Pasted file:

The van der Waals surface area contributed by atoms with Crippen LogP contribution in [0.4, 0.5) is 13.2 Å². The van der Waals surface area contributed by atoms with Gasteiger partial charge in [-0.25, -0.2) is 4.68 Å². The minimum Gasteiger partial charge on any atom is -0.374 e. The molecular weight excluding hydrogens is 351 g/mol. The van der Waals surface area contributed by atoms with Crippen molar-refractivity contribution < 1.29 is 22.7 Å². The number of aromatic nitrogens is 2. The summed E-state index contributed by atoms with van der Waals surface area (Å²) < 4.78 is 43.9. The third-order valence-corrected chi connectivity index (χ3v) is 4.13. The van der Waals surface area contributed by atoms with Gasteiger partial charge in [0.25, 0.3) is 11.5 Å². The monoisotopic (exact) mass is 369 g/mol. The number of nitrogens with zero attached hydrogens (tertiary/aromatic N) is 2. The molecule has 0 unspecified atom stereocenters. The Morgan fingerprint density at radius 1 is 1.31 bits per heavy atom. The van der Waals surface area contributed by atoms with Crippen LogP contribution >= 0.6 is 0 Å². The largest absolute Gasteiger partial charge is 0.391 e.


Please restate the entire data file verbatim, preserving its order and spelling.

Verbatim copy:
The van der Waals surface area contributed by atoms with Crippen LogP contribution in [0.4, 0.5) is 13.2 Å². The van der Waals surface area contributed by atoms with Gasteiger partial charge in [-0.25, -0.2) is 4.68 Å². The minimum Gasteiger partial charge on any atom is -0.374 e. The molecular weight excluding hydrogens is 351 g/mol. The van der Waals surface area contributed by atoms with Crippen molar-refractivity contribution < 1.29 is 22.7 Å². The number of aromatic nitrogens is 2. The summed E-state index contributed by atoms with van der Waals surface area (Å²) < 4.78 is 43.9. The third-order valence-corrected chi connectivity index (χ3v) is 4.13. The van der Waals surface area contributed by atoms with Gasteiger partial charge in [0.25, 0.3) is 11.5 Å². The monoisotopic (exact) mass is 369 g/mol. The number of nitrogens with zero attached hydrogens (tertiary/aromatic N) is 2. The molecule has 0 unspecified atom stereocenters. The Morgan fingerprint density at radius 1 is 1.31 bits per heavy atom. The van der Waals surface area contributed by atoms with Crippen LogP contribution >= 0.6 is 0 Å². The largest absolute Gasteiger partial charge is 0.391 e.